I like cop shows, I like the idea of a flawed authority - I like the human side of the law, the side that makes mistakes. how people deal with those mistakes - self recriminations and self loathing that come from making decisions in a position of authority. I could talk about shows like Game of Thrones that are literally made to shock, but in all honesty - because of the 'fantasy' aspect it doesnt hit me in the same way. The same with the Walking dead, which I love, possibly one of my favourite current shows. Because of the Zombie element I cant empathise in the same way. Like I said, I like both of those shows.
There is one exception to the fantasy rule.
BATTLESTAR GALACTICA (Remake)
I'm still angry about the way Battlestar Galactica ended. I didn't sleep because I needed to get to the end and when I did the disappointment in one element of the story was so deep and personal that I figured I must have really loved the show to have been that bothered.
I only got round to watching this last year, and I watched all 5 seasons in a ridiculously short amount of time, I cried, I laughed, i got angry and in places I was blown away by the storytelling. It may all have been some kind of psychosis induced by lack of sleep - but judging by the things I have heard from other people - its not - its actually a good show.
Now I like Sci-Fi - when its done right its excellent. But in all honesty I would prefer a thriller.
There's a song in the show, it comes and goes in pieces and you almost dont notice its ever-presence through the story. Battlestar Galactica is a space ship that protects the fleet of ships where the remaining inhabitants of earth, the last humans are kept. Its too intricate and involved to get into - in terms of twisty turny stories its got a lot happening. There are humans and there are cylons - robotty things - and then there are special cylons who look just like humans - all the cylons look the same, or so we are lead to believe at the start. in fact they all look like SIX - her story is intertwined with sex obsessed Gaius Balthar - the scientist who caused the apocalypse - he sees her in his imagination - sometimes she's real - sometimes she isn't - its a real headfuck!
The moment when we learn the real meaning of the song in the background I think I literally exclaimed out loud - WHAT THE HELL?! so brilliant - I dont want to spoil it for anyone but the song is all along the watchtower by Jimi Hendrix and there's a moment when it kicks in and the whole plot of everything that's gone before falls into place - its incredible! I almost wanted to start again from the beginning and look for all the clues, my mind was totally blown, its a great feeling.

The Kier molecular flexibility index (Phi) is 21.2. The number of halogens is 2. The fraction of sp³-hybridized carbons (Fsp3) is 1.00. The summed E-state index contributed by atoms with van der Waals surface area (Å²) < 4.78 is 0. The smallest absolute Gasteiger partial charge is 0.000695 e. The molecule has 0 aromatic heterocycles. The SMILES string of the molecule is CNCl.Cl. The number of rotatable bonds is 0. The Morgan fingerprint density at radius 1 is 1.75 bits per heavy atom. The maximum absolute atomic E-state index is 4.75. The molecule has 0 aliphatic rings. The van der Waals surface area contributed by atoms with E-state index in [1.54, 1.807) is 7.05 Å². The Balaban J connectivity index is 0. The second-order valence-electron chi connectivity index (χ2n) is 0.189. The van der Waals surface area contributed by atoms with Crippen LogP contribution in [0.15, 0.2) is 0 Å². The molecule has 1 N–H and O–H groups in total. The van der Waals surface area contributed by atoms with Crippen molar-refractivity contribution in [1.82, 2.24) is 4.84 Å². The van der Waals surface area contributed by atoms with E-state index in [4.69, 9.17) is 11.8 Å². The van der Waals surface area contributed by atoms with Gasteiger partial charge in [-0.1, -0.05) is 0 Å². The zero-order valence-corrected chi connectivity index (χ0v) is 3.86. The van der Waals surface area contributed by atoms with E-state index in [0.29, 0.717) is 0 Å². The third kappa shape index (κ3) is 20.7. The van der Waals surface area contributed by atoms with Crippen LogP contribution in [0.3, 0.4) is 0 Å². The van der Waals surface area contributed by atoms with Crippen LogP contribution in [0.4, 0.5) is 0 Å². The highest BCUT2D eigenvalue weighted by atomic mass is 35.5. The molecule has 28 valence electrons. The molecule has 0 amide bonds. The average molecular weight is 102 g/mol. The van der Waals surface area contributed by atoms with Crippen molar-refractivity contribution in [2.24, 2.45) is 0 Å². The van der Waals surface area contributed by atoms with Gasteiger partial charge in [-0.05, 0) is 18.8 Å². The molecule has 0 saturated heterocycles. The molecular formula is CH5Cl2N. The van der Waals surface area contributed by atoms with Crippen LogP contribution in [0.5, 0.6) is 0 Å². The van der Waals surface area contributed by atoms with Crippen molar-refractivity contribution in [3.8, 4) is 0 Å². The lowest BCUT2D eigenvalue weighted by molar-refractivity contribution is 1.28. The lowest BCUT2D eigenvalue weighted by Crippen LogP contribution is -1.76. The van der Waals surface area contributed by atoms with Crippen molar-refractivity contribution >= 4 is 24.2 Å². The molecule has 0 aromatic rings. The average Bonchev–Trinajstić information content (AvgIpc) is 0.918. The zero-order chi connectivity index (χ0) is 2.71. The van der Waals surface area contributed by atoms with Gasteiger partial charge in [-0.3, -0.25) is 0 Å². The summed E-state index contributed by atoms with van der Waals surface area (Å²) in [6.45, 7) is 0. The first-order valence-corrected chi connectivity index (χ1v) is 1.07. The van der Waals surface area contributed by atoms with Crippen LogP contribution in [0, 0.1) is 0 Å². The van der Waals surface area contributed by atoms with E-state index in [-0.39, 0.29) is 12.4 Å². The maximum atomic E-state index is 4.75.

Even though this is such a key relationship in the show, most of the time its not even real, its Guyus guilt for practically exterminating the human race.
Starbuck and Apollo - I loved the strength of Starbuck, she was badass, made no apologies for who she was, knew she was flawed and just carried on regardless. Apollo was constantly trying to prove himself to his father and to Starbuck, who started out as his brothers girlfriend back on earth - his brother who died - so she was always kind of off limits. At this point I am going to say that these characters are always at the forefront of my mind when i am writing a love story, or a sex scene. The unresolved nature of their relationship just makes me cross and I think I'm always trying to find that happy ending for them (no pun intended). - Ds Imogen Grey has definitely got a bit of Starbuck in her. (even though I had already finished writing the The Teacher before I watched the show - but in book 2 I definitely would have factored Starbuck into the equation.)
This scene where they fight was so beautiful and romantic - even though they are beating the crap out of each other. they are so angry, so in love, so in hate. resentment, wanting - everything. She married someone else - with no warning very soon after declaring her love for him - so he married someone else to get back at her - years not even talking and then they get in the ring together. Their husband and wife standing ringside and basically watch their own marriages fall to pieces as Starbuck and Apollo connect again. but not for long (damn you BG writers!!!) - unfortunately the scene is no longer available - but its awesome
I'll think of some more and I'll write another post like this at some point -